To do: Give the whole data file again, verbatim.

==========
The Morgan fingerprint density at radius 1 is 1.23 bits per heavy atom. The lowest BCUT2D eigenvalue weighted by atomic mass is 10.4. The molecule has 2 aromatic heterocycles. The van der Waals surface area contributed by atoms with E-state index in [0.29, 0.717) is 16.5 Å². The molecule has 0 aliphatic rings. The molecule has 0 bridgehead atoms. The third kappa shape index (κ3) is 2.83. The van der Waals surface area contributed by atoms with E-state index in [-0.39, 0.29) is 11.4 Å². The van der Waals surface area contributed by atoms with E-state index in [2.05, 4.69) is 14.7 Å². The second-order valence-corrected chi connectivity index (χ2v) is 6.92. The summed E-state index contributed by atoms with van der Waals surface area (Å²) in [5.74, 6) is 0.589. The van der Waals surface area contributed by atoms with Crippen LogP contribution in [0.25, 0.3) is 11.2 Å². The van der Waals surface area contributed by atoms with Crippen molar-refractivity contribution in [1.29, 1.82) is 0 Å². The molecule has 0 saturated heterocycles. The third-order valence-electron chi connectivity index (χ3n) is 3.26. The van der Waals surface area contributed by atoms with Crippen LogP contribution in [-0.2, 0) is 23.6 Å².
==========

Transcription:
The Morgan fingerprint density at radius 1 is 1.23 bits per heavy atom. The lowest BCUT2D eigenvalue weighted by atomic mass is 10.4. The molecule has 2 aromatic heterocycles. The van der Waals surface area contributed by atoms with E-state index in [0.29, 0.717) is 16.5 Å². The molecule has 0 aliphatic rings. The molecule has 0 bridgehead atoms. The third kappa shape index (κ3) is 2.83. The van der Waals surface area contributed by atoms with E-state index in [-0.39, 0.29) is 11.4 Å². The van der Waals surface area contributed by atoms with E-state index in [2.05, 4.69) is 14.7 Å². The second-order valence-corrected chi connectivity index (χ2v) is 6.92. The summed E-state index contributed by atoms with van der Waals surface area (Å²) in [5.74, 6) is 0.589. The van der Waals surface area contributed by atoms with Crippen LogP contribution in [0.25, 0.3) is 11.2 Å². The van der Waals surface area contributed by atoms with Crippen molar-refractivity contribution in [1.29, 1.82) is 0 Å². The molecule has 0 saturated heterocycles. The third-order valence-electron chi connectivity index (χ3n) is 3.26. The van der Waals surface area contributed by atoms with Crippen LogP contribution in [-0.2, 0) is 23.6 Å².